Marilyn Hacker and Lina Mounzer in Conversation
When considering who to interview for a discussion on translation, two people came to mind. It seemed a better idea not to choose between them, but instead have them be in conversation with one another. Marilyn Hacker, who lives in France, and Lina Mounzer, who lives in Beirut, are both writers who recently started translating from the Arabic. How could their disparate backgrounds and experiences come together to illuminate the backstage workings of translation from different cultural and geographic perspectives? In the absence of a face-to-face meeting, Marilyn and Lina met through an e-mail conversation over the month of October, 2015, in which they essentially interviewed each other. While we asked a concluding question in regards to the ultimate effect of their translation work on their own writing, our only other direction was to “have an epic conversation about the art of translation.” Here at Rusted Radishes, we don’t like to put pressure on anyone.
صباح الفل والياسمين ياماريلن
I hope you are well! I thought we could just begin and see where the conversation leads us. As someone who has gotten into translation fairly recently (I began translating from French and then moved more into Arabic in the last three years), I’m curious as to what drew you to translation in the first place and why Arabic in specific. Did you learn Arabic as an adult or did you always have some contact/familiarity with the language?
Looking forward to getting this started!
And I hope you are too, and that it’s a lovely day in Beirut.
Most of my translation experience has been in French, a language I began studying in middle school… and I have lived at least part of the time in France for over twenty years, full-time since 2009.
I only began studying Arabic five or six years ago, here in Paris, where the language and multiple cultures of Arabic are very present. Several of the French or Francophone poets I translated are bilingual in Arabic, being themselves Lebanese or from the Maghreb, and that, as well as numerous friendships, and a growing interest in Arabic literature, kept increasing my interest in the language. This also means I have been studying Arabic IN French… which I think of as a sort of Lebanese experience…working toward trilingualism…
By the way, I don’t translate TO Arabic except as part of homework assignments! I have done some translation from Arabic into English, and also into French: some poems – Darwish, Noury al-Jarrah, Fadwa Sulieman and Golan Haji – another young Syrian poet, and some very short stories and fables by Zakaria Tamer.
Lina: I have only translated a single poem so far, and have translated a novella by Hassan Daoud and a short story by Chaza Charafeddine, so I am still learning on the job, so to speak.
I’m a big fan of Zakaria Tamer’s work and am so interested to hear that you’ve worked on his pieces. His stories are often so dark and speak to such a particular context. There is so much violence and mystery there. Are there any particular challenges you associate with translating his work into English or French, whose readers don’t come to the work with the same understanding of the context from which he’s writing? And how do you approach the translation of a piece of fiction versus poetry, for example?
Marilyn: Before responding to you, I wonder: did you grow up bilingual/ trilingual? Were your studies in English, or in English + Arabic and maybe French? When you read for pleasure, is it in either language/all three languages? Does your other language(s) enrich – or encroach on – your writing fiction in English?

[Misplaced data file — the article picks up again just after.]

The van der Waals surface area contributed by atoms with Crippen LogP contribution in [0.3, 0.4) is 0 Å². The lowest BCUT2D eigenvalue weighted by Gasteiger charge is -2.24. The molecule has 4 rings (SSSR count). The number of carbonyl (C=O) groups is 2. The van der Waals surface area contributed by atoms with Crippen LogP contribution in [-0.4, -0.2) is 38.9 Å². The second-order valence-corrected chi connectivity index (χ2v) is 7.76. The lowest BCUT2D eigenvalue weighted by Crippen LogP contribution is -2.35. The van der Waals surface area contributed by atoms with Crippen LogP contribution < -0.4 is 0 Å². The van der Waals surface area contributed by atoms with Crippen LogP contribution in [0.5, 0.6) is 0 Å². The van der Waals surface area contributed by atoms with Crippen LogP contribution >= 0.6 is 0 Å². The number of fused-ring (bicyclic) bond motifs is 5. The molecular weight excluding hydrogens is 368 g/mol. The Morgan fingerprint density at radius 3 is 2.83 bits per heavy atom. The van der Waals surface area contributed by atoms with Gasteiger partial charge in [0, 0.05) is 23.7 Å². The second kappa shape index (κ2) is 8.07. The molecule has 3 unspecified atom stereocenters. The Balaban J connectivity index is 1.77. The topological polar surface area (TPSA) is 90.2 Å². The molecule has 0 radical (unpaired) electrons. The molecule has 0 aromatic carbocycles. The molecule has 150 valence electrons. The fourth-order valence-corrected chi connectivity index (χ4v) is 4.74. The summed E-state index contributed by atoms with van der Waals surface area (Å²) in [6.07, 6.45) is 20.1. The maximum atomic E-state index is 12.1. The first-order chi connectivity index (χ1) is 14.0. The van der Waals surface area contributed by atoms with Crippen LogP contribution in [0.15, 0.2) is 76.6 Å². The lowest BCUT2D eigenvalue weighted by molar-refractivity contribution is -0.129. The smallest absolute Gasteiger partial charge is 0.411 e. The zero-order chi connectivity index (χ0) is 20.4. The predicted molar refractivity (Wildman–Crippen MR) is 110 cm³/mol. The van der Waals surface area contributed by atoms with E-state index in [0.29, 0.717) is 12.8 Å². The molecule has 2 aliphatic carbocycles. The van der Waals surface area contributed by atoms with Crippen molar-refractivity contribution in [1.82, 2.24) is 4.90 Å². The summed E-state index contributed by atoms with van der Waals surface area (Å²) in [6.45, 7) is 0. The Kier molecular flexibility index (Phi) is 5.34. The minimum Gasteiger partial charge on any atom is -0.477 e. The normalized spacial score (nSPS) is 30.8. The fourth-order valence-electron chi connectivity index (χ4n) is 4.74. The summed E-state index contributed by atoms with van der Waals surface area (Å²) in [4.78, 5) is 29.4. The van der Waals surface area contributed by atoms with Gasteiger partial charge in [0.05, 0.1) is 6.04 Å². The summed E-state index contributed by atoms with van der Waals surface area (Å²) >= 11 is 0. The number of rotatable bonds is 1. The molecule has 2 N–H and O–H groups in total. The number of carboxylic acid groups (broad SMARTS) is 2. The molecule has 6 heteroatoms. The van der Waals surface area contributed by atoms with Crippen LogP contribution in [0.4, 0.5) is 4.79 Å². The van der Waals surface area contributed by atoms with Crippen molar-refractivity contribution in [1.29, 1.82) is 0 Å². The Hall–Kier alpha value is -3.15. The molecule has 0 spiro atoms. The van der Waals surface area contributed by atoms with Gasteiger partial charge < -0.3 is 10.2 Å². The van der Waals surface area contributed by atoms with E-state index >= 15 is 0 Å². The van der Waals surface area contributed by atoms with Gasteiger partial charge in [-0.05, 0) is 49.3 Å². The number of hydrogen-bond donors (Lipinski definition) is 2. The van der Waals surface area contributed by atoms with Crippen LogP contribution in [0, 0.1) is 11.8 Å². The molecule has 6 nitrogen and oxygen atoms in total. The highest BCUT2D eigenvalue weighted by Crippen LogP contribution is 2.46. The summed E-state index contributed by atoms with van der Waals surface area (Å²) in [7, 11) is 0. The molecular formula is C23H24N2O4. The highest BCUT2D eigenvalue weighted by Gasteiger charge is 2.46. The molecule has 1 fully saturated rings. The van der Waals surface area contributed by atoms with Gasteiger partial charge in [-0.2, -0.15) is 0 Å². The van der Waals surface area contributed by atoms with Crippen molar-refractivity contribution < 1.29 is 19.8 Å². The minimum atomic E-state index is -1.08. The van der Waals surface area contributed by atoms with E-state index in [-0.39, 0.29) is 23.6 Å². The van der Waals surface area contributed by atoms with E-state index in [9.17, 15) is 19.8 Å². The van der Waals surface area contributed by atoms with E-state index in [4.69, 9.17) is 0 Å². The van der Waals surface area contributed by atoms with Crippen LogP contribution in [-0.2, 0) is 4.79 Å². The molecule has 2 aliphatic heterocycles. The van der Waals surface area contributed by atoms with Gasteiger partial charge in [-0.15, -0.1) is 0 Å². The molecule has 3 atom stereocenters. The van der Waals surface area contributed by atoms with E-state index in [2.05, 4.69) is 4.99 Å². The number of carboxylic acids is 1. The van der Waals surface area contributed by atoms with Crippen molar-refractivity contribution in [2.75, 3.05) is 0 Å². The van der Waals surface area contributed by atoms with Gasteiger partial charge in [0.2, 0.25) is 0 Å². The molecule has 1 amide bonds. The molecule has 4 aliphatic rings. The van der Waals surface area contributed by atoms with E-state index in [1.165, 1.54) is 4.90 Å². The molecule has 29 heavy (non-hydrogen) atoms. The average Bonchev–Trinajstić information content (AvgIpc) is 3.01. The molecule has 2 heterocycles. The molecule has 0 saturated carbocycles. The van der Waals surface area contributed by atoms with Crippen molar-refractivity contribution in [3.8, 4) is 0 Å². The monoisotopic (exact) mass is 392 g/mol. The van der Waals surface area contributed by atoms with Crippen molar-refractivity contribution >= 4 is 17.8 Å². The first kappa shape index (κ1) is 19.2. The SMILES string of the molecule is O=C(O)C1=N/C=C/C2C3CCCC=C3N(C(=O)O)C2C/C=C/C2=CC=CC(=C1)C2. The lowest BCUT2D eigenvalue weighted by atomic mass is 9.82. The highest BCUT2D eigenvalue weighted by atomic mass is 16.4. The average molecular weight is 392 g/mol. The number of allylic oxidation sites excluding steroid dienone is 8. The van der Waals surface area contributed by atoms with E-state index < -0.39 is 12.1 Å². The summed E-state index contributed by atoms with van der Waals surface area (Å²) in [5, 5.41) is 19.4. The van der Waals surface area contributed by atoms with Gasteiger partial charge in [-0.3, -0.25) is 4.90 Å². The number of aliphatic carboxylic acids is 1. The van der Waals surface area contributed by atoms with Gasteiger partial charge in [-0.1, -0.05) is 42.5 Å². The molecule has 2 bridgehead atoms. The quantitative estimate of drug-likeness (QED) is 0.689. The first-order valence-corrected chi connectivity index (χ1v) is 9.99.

I first encountered Zakaria Tamer in one of my Arabic textbooks, and then I was lucky enough to find a copy of القنفذ (The Hedgehog/Le Hérisson) in a bookshop – which enchanted me… and was “possible” and interesting at once, because, though it isn’t a children’s book, it is a book with a child narrator, and very short, often fable-like chapters… Nonetheless, it is imbued with Tamer’s wise and somewhat cynical world-view, especially in the changes in the consciousness of the unnamed boy narrator, and this only between the ages of five and seven! It also gives a picture of everyday life in Damascus, though the city isn’t named, sometime between Tamer’s own childhood in the 1930s and, I suppose, his son’s, before the family went into exile in the 1980s (the little boy wants a television, which wouldn’t have been in the five-year-old ZT’s mind in 1937!) … and the shadow of dictatorship is perceptible. Also, each chapter is a short-short story on its own, albeit with a constant cast of characters, and could be read independently. I translated the first story, where the narrator, left alone by his mother for perhaps an hour, has a conversation with an invisible little girl djinn his own age… just to see if I could. In fact, I translated it first into French, because then I could show it to / discuss it with a bilingual Syrian friend. Plus, there is hardly any of Tamer’s work available in French… (only the Tigers). And in the following months, I translated the rest of the (very short) book.
I do want to emphasize that I’m still a beginner in Arabic… unlike French, which is my second language, and for the past six years the language of my daily life! And that it was in part the influence of Arabic on contemporary French/ Francophone writing that led to my wanting to learn Arabic. My first “connection” with Lebanon, before ever coming to Beirut, was with Lebanese writers writing in French or in English: the poet and novelist Vénus Khoury-Ghata, the Lebanese American poet Lawrence Joseph, the wonderfully international and polyglot Etel Adan.